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Building on firm ethical foundations

Instilling a true moral compass within your organisation can mean leaving yourself open to independent assessment

Richard Anderson Group Legal and Compliance Director, Marston Holdings

Business ethics are the set of moral principles that guides an organisation. At Marston Holdings, business ethics are

at the heart of our organisation; not only in terms of how we conduct business, but also in leading the ethical agenda for the enforcement industry.

Why are business ethics important? Business decisions, at all levels of the organisation, have an ethical dimension. Day-to-day interactions with customers,

staff, clients, suppliers, finance providers and regulators may involve an important ethical judgement. Doing the right thing does not need to be

a barrier to progress; quite the opposite. We believe that doing the right thing for customers and stakeholders via a holistic approach is also good for business. For example, supporting vulnerable

customers in their time of need builds trust and makes it more likely that customers will communicate with us in the future, especially if their circumstances change or they have a problem.

How can the leadership team help? The tone from the top is hugely important in terms of communicating business ethics. People will follow leaders who inspire them to act in the right way. Leaders must be able to lead by example and actions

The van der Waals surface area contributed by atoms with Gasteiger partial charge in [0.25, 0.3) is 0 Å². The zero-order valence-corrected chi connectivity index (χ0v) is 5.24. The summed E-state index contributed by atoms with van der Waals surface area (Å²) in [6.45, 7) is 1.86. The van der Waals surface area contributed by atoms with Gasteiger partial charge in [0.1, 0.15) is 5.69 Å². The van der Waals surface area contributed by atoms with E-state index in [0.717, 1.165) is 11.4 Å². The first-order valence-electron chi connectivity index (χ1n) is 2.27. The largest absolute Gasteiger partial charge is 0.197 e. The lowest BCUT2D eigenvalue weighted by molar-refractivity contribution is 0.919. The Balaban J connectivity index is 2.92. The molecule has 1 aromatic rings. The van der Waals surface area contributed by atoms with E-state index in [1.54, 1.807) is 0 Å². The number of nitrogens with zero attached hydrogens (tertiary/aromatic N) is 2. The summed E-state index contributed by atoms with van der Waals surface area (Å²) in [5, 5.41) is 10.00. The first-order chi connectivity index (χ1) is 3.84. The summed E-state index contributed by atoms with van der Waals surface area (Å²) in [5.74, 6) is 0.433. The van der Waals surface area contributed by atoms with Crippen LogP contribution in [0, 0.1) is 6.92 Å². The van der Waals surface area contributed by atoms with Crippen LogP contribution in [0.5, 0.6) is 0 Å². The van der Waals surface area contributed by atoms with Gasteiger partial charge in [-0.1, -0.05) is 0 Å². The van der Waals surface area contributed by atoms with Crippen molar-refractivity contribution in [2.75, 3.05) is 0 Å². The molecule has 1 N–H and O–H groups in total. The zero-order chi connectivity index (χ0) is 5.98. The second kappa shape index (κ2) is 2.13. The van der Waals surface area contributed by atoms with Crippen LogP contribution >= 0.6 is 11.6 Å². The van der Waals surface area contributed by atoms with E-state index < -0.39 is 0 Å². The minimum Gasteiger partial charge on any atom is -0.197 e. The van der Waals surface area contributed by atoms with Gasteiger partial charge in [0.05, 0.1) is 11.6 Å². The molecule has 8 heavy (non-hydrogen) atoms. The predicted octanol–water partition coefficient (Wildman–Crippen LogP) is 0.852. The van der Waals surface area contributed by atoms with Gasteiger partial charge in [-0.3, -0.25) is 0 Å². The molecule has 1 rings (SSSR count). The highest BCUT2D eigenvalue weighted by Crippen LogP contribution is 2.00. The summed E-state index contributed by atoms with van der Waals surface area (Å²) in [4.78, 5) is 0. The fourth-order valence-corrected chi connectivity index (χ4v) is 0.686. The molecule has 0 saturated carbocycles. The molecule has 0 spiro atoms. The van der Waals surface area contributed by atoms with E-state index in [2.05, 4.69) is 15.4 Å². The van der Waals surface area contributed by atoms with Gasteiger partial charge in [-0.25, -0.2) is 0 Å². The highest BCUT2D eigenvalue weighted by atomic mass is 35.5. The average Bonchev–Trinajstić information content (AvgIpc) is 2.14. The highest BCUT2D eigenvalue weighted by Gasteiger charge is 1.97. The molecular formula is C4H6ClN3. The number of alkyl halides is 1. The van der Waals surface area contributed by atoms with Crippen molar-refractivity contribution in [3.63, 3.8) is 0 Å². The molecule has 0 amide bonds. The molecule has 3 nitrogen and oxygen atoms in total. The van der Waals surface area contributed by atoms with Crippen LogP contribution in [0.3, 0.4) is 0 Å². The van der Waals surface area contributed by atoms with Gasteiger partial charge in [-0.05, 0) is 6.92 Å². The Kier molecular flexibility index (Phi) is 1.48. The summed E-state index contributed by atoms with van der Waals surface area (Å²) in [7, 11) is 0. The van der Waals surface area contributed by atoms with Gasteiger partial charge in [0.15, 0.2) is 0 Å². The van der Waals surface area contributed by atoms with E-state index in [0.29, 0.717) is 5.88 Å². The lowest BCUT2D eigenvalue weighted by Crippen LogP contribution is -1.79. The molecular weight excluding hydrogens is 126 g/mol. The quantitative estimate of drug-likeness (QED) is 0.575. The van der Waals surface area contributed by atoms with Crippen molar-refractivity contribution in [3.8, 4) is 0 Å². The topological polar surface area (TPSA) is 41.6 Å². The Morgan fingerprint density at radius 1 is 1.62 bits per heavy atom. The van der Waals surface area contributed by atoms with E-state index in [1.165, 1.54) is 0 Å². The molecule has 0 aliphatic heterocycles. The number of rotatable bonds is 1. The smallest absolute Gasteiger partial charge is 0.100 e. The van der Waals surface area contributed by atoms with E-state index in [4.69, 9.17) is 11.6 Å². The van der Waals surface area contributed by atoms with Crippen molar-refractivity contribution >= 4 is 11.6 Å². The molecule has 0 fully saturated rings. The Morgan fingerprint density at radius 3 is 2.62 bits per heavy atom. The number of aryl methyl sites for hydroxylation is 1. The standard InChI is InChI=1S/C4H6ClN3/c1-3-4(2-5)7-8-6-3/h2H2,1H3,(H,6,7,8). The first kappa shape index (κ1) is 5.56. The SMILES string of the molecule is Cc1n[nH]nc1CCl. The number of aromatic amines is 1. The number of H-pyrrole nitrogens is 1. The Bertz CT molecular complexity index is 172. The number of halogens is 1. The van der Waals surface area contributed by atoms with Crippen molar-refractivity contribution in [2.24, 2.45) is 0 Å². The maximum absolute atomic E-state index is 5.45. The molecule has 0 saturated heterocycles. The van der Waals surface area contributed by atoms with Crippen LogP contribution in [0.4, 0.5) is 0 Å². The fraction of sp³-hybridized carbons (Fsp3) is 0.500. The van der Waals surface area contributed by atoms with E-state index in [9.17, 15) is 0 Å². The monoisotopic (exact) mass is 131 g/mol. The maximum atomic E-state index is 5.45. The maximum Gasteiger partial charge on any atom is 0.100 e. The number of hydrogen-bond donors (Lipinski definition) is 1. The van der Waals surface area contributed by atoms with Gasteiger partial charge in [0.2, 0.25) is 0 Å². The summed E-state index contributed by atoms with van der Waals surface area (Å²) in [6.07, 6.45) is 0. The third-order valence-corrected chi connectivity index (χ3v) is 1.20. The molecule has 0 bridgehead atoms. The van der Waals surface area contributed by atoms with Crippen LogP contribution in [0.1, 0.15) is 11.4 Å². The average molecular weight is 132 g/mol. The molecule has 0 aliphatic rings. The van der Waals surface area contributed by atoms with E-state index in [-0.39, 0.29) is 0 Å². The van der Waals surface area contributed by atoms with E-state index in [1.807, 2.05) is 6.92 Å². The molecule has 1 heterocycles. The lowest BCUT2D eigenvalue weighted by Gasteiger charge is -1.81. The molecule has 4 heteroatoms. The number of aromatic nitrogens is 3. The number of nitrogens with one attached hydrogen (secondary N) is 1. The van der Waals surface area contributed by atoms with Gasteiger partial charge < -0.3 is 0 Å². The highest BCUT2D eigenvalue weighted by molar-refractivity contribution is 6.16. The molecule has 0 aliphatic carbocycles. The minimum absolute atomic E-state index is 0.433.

can speak louder than words, so we should all feel empowered to call out unethical activities, even if they are not in our area of responsibility. Ethics, therefore, cannot simply be one person’s responsibility

or high up in the management structure. Everyone needs an ethical compass and the right toolkit to guide them through their day-to-day activities.

March 2017

The tone from the top is hugely important in terms of communicating business ethics. People will follow leaders who inspire them to act in the right way

The acid test for leaders is what happens

when they are not around. Ethical decision making should be ‘simply the way we do things round here’. I am very pleased to say that I believe this

to be the case at Marston Holdings, but it is a crucial question for every organisation.

Continuously challenging ourselves If we want our people to do the right thing day after day, we need a strong ethical culture. Otherwise it is like building a castle on sand. To understand the position we were

starting from, we underwent our first independent ethical audit, conducted by Rockpools. The audit measured the cultures and behaviours in our organisation, and determined the extent to which our values of respect,

transparency, accountability,

professionalism and innovation are embedded across our people and processes. It also sets out objectives for us to meet, and subsequent audits have measured our progress against these. The delivery of ethical objectives is

monitored through fortnightly meetings of our Ethics Committee, to provide regular oversight of Corporate Social Responsibility. It can be difficult to bare your soul

and leave yourself open to independent scrutiny and judgement, but Marston

embraces this feedback. In addition to our ethical audit, we have an Advisory Group

chaired by Elizabeth Filkin, CBE, former Chief Executive of the Citizens Advice Bureau and Parliamentary Standards Commissioner. The Advisory Group provides an independent challenge to Marston’s business culture and practices, assessing whether proper ethical standards have been applied, and holding the directors to account for their work across the business.

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